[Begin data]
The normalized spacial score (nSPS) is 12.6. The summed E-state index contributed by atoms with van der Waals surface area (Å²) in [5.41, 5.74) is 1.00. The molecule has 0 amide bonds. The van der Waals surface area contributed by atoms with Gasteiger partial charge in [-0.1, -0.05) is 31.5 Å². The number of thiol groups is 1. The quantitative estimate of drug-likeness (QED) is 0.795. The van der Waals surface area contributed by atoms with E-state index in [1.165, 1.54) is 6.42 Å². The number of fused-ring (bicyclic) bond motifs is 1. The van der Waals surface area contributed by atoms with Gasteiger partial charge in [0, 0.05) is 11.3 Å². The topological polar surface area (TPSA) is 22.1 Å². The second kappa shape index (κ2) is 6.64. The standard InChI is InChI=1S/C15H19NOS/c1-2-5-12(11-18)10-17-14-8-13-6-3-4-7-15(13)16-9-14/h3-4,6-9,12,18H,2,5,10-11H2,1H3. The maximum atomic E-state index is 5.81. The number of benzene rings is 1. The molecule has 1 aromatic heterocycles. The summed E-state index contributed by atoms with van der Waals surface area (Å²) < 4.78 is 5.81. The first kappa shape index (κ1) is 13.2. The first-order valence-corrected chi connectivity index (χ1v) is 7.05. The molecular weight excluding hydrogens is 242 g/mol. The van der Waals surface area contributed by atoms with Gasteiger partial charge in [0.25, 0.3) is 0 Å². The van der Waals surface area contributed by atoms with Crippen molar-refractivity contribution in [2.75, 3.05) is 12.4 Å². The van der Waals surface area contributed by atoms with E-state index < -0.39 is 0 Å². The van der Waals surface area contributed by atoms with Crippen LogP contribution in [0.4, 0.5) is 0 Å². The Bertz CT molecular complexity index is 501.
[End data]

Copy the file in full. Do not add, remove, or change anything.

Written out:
The normalized spacial score (nSPS) is 12.6. The summed E-state index contributed by atoms with van der Waals surface area (Å²) in [5.41, 5.74) is 1.00. The molecule has 0 amide bonds. The van der Waals surface area contributed by atoms with Gasteiger partial charge in [-0.1, -0.05) is 31.5 Å². The number of thiol groups is 1. The quantitative estimate of drug-likeness (QED) is 0.795. The van der Waals surface area contributed by atoms with E-state index in [1.165, 1.54) is 6.42 Å². The number of fused-ring (bicyclic) bond motifs is 1. The van der Waals surface area contributed by atoms with Gasteiger partial charge in [0, 0.05) is 11.3 Å². The topological polar surface area (TPSA) is 22.1 Å². The second kappa shape index (κ2) is 6.64. The standard InChI is InChI=1S/C15H19NOS/c1-2-5-12(11-18)10-17-14-8-13-6-3-4-7-15(13)16-9-14/h3-4,6-9,12,18H,2,5,10-11H2,1H3. The maximum atomic E-state index is 5.81. The number of benzene rings is 1. The molecule has 1 aromatic heterocycles. The summed E-state index contributed by atoms with van der Waals surface area (Å²) < 4.78 is 5.81. The first kappa shape index (κ1) is 13.2. The first-order valence-corrected chi connectivity index (χ1v) is 7.05. The molecular weight excluding hydrogens is 242 g/mol. The van der Waals surface area contributed by atoms with Gasteiger partial charge in [0.25, 0.3) is 0 Å². The van der Waals surface area contributed by atoms with Crippen molar-refractivity contribution in [2.75, 3.05) is 12.4 Å². The van der Waals surface area contributed by atoms with E-state index < -0.39 is 0 Å². The van der Waals surface area contributed by atoms with Crippen LogP contribution in [0.4, 0.5) is 0 Å². The Bertz CT molecular complexity index is 501.